Dy­nau­dio’s “in­tel­li­gence” ex­tends to ad­just­ing the unit’s acous­tics for vari­able po­si­tion­ing, but we were pleased to see that they en­cour­age you

to give it the best pos­si­ble start, rec­om­mend­ing ear-level sit­ing on a shelf or ta­ble. This wouldn’t be easy if you’re us­ing the Mu­sic 7 for TV au­dio via HDMI (or the Mu­sic 5 via op­ti­cal) — the TV should also be at eye-level! But you can en­gage the “In­tel­li­gent” op­tion in the app’s RoomA­dapt set­tings, so that the Mu­sic 7 “senses where it’s been placed and con­tin­u­ally op­ti­mises the speaker’s tonal char­ac­ter­is­tics to de­liver the best per­for­mance pos­si­ble”. Dy­nau­dio notes that this isn’t just a bass-cut fil­ter to tem­per the re­in­force­ment of walls and cor­ners — “the tech­nol­ogy op­ti­mises vol­ume and tone si­mul­ta­ne­ously, and on the fly, by sens­ing the room and cal­cu­lat­ing as it goes”.

There is also a NoiseA­dapt op­tion, one mar­vel­lous de­scrip­tion of which is that the speak­ers “ac­tively sense the vibe in the room… and then they roll with it”. We pre­sume this ‘rolling’ in­volves push­ing the EQ to over­come, say, party chat­ter, rather than can­celling air­craft noise… we had hoped it might can­cel out lo­cal Meri­ton con­struc­tion noise to leave our test room in per­fect peace. Alas, not quite that in­tel­li­gent.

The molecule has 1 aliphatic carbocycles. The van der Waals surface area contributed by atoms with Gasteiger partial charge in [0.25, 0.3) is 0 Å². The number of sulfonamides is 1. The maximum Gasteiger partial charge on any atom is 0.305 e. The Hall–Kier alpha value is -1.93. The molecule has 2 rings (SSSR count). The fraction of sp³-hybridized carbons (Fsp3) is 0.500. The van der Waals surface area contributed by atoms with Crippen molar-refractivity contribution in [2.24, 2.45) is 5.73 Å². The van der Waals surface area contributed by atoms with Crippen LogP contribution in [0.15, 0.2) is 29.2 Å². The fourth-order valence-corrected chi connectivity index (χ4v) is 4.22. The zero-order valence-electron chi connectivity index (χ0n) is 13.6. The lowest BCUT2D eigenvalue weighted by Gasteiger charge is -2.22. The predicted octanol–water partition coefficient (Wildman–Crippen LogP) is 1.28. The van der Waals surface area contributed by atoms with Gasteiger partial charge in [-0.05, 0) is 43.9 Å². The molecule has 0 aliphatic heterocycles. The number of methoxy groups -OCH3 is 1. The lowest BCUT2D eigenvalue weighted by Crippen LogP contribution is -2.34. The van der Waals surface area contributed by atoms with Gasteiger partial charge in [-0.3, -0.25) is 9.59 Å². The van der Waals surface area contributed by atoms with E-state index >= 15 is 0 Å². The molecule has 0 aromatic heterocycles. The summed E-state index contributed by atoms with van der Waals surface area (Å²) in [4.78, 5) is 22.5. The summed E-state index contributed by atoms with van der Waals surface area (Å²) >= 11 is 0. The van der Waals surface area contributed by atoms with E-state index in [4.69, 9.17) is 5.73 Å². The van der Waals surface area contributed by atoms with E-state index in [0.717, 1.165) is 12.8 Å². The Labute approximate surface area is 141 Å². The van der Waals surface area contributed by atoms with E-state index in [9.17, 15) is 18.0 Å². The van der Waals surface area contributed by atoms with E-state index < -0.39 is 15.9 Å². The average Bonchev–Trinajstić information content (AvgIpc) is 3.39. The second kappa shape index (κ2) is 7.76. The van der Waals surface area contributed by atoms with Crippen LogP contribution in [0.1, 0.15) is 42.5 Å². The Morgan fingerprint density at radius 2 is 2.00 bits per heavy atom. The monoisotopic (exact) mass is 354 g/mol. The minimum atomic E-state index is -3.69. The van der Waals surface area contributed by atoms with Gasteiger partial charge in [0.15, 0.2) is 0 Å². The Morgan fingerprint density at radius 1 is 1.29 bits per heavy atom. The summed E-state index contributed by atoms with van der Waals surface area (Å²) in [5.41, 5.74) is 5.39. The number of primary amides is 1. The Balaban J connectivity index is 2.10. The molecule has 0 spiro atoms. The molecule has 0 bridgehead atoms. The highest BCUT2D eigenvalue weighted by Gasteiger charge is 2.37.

Fi­nally, there’s the mul­ti­room side of things once you have more than one of the Mu­sic units on the same net­work. The app makes this group­ing process su­per-sim­ple — you sim­ply drag and drop speak­ers to cre­ate a group (above right), un­drag to re­lease them.

Dy­nau­dio Mu­sic 1

Given we pre­ferred the two larger units to the 3, it seemed likely we might en­joy the ju­nior $699 Mu­sic 1 less again. It turned out oth­er­wise, and given the lower price, we think this Mu­sic 1 a de­light­ful com­pan­ion, and in some ways ex­tra­or­di­nary. Like the Mu­sic 3 it has an in­ter­nal battery ready to run, and the same wire­less con­nec­tiv­ity. We left it on warm-through du­ties stream­ing ABC Jazz us­ing the Dy­nau­dio app, and at first lis­ten had thought its sound to lack some­thing in the way of cut-through, a lit­tle soft up top. But the more we heard, the bet­ter we thought it, and then up came Nick Hay­wood’s